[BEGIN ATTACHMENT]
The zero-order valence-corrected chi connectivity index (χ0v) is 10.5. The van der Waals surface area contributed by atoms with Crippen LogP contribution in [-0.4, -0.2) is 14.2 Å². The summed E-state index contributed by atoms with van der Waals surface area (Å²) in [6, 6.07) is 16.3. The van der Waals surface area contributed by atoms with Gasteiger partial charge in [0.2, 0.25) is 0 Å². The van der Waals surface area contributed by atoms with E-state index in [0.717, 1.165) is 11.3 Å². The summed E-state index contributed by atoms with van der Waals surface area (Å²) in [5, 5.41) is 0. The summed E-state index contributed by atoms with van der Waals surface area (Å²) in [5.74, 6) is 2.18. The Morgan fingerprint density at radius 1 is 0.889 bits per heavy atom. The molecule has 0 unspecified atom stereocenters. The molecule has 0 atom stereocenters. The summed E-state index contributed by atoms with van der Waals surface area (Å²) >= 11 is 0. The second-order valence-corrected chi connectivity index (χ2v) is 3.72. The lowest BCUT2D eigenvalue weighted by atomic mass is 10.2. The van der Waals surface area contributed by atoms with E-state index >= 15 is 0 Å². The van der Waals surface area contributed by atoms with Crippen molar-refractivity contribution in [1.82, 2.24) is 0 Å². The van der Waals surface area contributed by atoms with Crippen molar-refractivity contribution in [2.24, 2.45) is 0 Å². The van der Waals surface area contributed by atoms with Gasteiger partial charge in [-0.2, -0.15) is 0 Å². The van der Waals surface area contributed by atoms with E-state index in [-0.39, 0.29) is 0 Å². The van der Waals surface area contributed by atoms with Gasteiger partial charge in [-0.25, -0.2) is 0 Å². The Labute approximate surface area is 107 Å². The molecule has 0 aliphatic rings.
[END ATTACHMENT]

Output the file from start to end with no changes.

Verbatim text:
The zero-order valence-corrected chi connectivity index (χ0v) is 10.5. The van der Waals surface area contributed by atoms with Crippen LogP contribution in [-0.4, -0.2) is 14.2 Å². The summed E-state index contributed by atoms with van der Waals surface area (Å²) in [6, 6.07) is 16.3. The van der Waals surface area contributed by atoms with Gasteiger partial charge in [0.2, 0.25) is 0 Å². The van der Waals surface area contributed by atoms with E-state index in [0.717, 1.165) is 11.3 Å². The summed E-state index contributed by atoms with van der Waals surface area (Å²) in [5, 5.41) is 0. The summed E-state index contributed by atoms with van der Waals surface area (Å²) in [5.74, 6) is 2.18. The Morgan fingerprint density at radius 1 is 0.889 bits per heavy atom. The molecule has 0 unspecified atom stereocenters. The molecule has 0 atom stereocenters. The summed E-state index contributed by atoms with van der Waals surface area (Å²) >= 11 is 0. The second-order valence-corrected chi connectivity index (χ2v) is 3.72. The lowest BCUT2D eigenvalue weighted by atomic mass is 10.2. The van der Waals surface area contributed by atoms with E-state index >= 15 is 0 Å². The van der Waals surface area contributed by atoms with Crippen molar-refractivity contribution in [1.82, 2.24) is 0 Å². The van der Waals surface area contributed by atoms with Crippen molar-refractivity contribution in [2.24, 2.45) is 0 Å². The van der Waals surface area contributed by atoms with Gasteiger partial charge in [-0.2, -0.15) is 0 Å². The van der Waals surface area contributed by atoms with E-state index in [-0.39, 0.29) is 0 Å². The van der Waals surface area contributed by atoms with Gasteiger partial charge in [-0.25, -0.2) is 0 Å². The Labute approximate surface area is 107 Å². The molecule has 0 aliphatic rings.